As the dust settles from our most recent battle against the hazardous and unnecessary CO2 pipelines, I find myself weary, but nevertheless the war against the pipeline continues.

Wolf Carbon Solutions Website Screenshot

Intervening in the Illinois Commerce Commission's protocol, via trial by jury, is the best way to stop the carbon dioxide pipeline project.

The Timber Lake Playhouse’s latest jukebox musical, What a Wonderful World, is the magical tale of how Santa and Mrs. Claus try to retire – but in doing so, they must pass the baton to the new Santa, otherwise the North pole, and the fate of Christmas, are in danger of disappearing forever.

Ready or not, here come the holidays! I had the privilege to attend the Circa ’21 Dinner Playhouse’s Wednesday-night preview of their latest musical Winter Wonderland. Upon entering the theatre, I was greeted with a lovely arrangement of lighted Christmas wreaths and a cozy set design consisting of a fabulous cabin decked out in all kinds of sparkling ornaments and tinsel, compliments of scenic designer Susan Holgersson and scenic artist Trinity Filut. The surroundings absolutely got me in the holiday spirit.

I was delighted to catch Friday’s opening-night performance of the new musical comedy Disenchanted! at the Circa ’21 Dinner Playhouse. Directed by Corinne Johnson, with musical direction by Ron May, this show is about the other sides – more disgruntled sides – of the lives of fairytale characters made famous through the wonderful world of Walt Disney, with Snow White and her gang of dissatisfied co-princesses venting their frustrations as storybook/movie characters.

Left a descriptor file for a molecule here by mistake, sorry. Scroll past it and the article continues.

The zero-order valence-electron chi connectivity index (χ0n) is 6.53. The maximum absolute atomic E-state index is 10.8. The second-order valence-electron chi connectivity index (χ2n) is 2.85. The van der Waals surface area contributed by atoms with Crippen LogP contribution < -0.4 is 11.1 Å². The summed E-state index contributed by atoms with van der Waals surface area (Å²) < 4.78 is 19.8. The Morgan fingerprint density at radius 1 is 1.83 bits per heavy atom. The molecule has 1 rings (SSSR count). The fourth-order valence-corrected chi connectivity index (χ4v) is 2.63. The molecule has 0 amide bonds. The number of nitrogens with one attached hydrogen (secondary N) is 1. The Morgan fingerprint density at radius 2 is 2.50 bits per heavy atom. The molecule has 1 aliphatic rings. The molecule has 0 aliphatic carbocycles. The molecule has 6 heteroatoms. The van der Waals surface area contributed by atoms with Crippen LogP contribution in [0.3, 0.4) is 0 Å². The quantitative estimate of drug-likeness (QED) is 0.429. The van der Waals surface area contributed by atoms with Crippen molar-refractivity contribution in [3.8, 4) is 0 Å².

There were people dancing in the aisles at the Timber Lake Playhouse on Friday night, with patrons enjoying the theatre's current and vibrant musical production Buddy: The Buddy Holly Story. Audience members absolutely went wild for author Alan Janes' show – they were on their feet, clapping, cheering, and singing along to such classic tunes as “Peggy Sue,” “Maybe Baby,” and “Oh Boy.” The atmosphere was positively charged, and I found myself singing along, too. It was so good to see people cutting loose and having a fantastic time.

On Wednesday night, I attended a preview of the Black Box Theatre’s latest presentation The Guys, written by Anne Nelson. Based on a true story, the play follows an editor named Joan (Jennifer Cook Gregory), who receives an unexpected phone call from Nick (Jim Harris), a fire captain who has lost most of his men in the 9/11 attacks. Directed and designed by Lora Adams, The Guys is a poignant and conversational piece that brought forth, to me, many horrific and sad images from that devastating day.

The joint was really jumping at the Timber Lake Playhouse on Friday as the company presented its rendition of Ain’t Misbehavin', an energetic tribute to the songs of Thomas “Fats” Waller.

Does everything that happens to us happen by chance? Or could our reactions to life’s events change their outcomes in small or large ways? (I've heard it said before that what might break one person may actually strengthen another, and although we cannot control outside events or circumstances, we can choose how we react.) These thought-provoking questions came to mind as I finished watching Sunday’s matinée performance of playwright Nick Payne’s Constellations, now playing at the Clinton Area Showboat Theatre.

It was a lovely summer evening at the Timber Lake Playhouse on Friday night, with glowing stringed lights hanging throughout the campground that added a tranquil feeling outside. Inside the theatre, it was equally pleasant, with the welcoming, rustic set design by Sherri Howells providing a fabulous, bluegrass-and-country playing area for the venue's latest musical presentation The Robber Bridegroom.